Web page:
Samui Wining & Dining
North, South, East and West

Thai cuisine varies from region to region.

 

8-01Everybody knows what clouds are. They’re the big white fluffy things that float about in the sky. Oh yes…really? Well what about the black ones that rain on you? Or the little feathery ones that are so high and pale you can hardly see them? Clouds come in all shapes and sizes. And colours too, especially at sunset. But they’re all clouds. And it’s just the same with Thai food.

      It’s an instinctive response to assume that Thai cuisine is…er…Thai food - food from Thailand. And, of course, it is. But in the same way that clouds are different and have different reasons for being, so Thai food is quite distinct from region to region.

      Geographically, Thailand is quite unusual, looking vaguely like a squashed mushroom with a long, bent stalk! The northern part is cooler, with forests and elephants, and it borders onto Myanmar and Laos. The southern part is a long, thin strip running down to Malaysia, with the Andaman Sea on one side, and the Gulf of Thailand on the other. And in-between the north and the south is the central plains area; rich and fertile. So it’s hardly surprising that in a country with such diverse environments and influences (not to mention climatic and geographic variations) that differing styles of cuisine should have evolved.

      Another thing to keep in mind is the comparative isolation of each of these areas. The seat of Thai government, politics and economics has always been in the central area. It wasn’t until 1921, that a railway link was made to Chiang Mai, in the north. And usable roads are a relatively recent addition.

     And so it was, that for many hundreds of years each region of Thailand grew and developed, evolving its own cultural identity, dialect, customs, traditions and…food!

      However, there are two elements in the various cuisines that are common to all regions. The first is the use of rice as a staple food. It’s extremely easy and cheap to produce. The second thing is the universal use of curry. Whatever the regional variations, curry pastes made from a base of garlic, onions, chillies and lemongrass are to be found everywhere.

       The northern part of Thailand actually splits itself into two separate areas – the north and the northeast. The north is wild and densely forested, and is cooler, wetter and more mountainous than its neighbours. It’s a region of temple-filled towns such as Chiang Mai and Chiang Rai. And up there, sticky (glutinous) rice is the thing. The idea is that you roll the rice into a ball, and then use it to press into the food, wrapping it in the ball, in order to get it into your mouth. The curries in this area are generally milder than other parts of Thailand, being influenced by nearby Myanmar. This is seen in traditional dishes such as gaeng hang le (‘gaeng’ means curry) – pork curry with ginger, turmeric and tamarind. Another dish particular to this area is khao soi – curry soup with egg noodles.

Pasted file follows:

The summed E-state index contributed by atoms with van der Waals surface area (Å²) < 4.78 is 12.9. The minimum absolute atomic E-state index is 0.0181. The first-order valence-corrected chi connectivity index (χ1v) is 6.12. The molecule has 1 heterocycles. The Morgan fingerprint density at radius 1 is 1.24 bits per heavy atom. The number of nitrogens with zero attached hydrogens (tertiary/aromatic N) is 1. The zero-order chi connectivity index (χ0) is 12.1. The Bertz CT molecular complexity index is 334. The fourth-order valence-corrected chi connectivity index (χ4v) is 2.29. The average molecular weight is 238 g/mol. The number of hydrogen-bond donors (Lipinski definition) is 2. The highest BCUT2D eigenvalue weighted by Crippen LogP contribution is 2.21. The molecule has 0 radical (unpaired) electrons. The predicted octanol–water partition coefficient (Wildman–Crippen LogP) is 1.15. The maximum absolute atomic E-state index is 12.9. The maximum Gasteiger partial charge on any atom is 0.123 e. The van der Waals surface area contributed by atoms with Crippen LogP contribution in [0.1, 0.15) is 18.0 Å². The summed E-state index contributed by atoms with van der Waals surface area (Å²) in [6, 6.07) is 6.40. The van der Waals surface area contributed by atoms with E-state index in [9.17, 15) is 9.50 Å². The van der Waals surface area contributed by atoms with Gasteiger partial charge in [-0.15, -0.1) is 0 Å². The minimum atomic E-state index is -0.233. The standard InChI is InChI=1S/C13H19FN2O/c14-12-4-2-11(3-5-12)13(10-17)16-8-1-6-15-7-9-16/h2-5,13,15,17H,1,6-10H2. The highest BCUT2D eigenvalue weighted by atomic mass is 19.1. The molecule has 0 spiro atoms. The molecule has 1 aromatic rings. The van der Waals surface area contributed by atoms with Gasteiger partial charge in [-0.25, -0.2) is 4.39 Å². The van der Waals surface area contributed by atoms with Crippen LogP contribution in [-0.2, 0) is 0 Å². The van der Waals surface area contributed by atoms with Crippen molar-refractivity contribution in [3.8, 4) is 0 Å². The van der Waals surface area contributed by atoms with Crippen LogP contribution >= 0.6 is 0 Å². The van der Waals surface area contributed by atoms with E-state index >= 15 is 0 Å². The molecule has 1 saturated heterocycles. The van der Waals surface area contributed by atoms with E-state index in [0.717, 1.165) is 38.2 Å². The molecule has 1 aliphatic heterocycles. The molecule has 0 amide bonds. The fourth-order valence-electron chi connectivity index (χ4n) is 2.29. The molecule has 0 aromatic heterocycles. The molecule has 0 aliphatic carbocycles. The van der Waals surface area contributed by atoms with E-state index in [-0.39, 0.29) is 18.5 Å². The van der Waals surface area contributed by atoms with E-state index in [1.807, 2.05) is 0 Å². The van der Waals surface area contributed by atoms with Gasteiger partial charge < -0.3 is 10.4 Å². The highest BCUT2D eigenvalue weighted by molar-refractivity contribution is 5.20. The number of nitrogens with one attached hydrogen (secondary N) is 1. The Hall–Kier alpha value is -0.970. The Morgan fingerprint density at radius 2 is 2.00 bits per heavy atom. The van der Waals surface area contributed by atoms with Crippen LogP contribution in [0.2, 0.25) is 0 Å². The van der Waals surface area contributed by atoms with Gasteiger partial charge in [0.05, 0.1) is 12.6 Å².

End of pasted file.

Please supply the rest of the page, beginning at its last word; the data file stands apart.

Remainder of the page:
Over to the right a bit – more to the east, that is – and you’ll come into the northeastern region of Isaan, also bordering onto Laos. Unsuspecting diners beware! This is where you’ll find the hottest, spiciest and most eye-watering of all Thai cuisine! This area is renowned for its strong flavourings, and the dishes tend to be salty and sour – one of the reasons being the widespread use of fermented fish (pla ra). Keep a wary eye out for the laab – a blisteringly spicy dish made from minced pork or chicken. The famous som tam (green papaya salad) also comes from this area.

         The central region (which contains Bangkok) is lush, green and fertile. Watered by the river Chao Phraya – the same river that runs through Bangkok – this is the source of most of Thailand’s rice crops. The rice eaten here is either steamed or fried, but not ‘sticky’. This is where you’ll find the style of cooking that most people consider typically ‘Thai’. Chicken, meat or fish dishes, blended with fish sauce, garlic, and black pepper. And it was here that chillies first became used – introduced by Portuguese traders in the 17th century.

         Down here in the south, things are different again. This is the laid-back part of Thailand, with lots of white beaches, coconuts and seafood. The food is distinctive due to the widespread use of coconuts in its preparation. Coconut milk to calm the temper of the chillies and coconut oil to cook it all in. Here you’ll find pineapple and cashew nuts creeping into recipes. And a Muslim and Chinese influence, too. Nearby Malaysia is responsible for typical southern dishes such as gaeng massaman (massaman curry) – of Indian origin – mild and seasoned with cardamom, cloves and cinnamon.

         So the next time you’re eating Thai food, take a look up at the clouds. The different varieties of Thai cuisine are just like them, except that each one has a silver lining!

         

Rob De Wet


 


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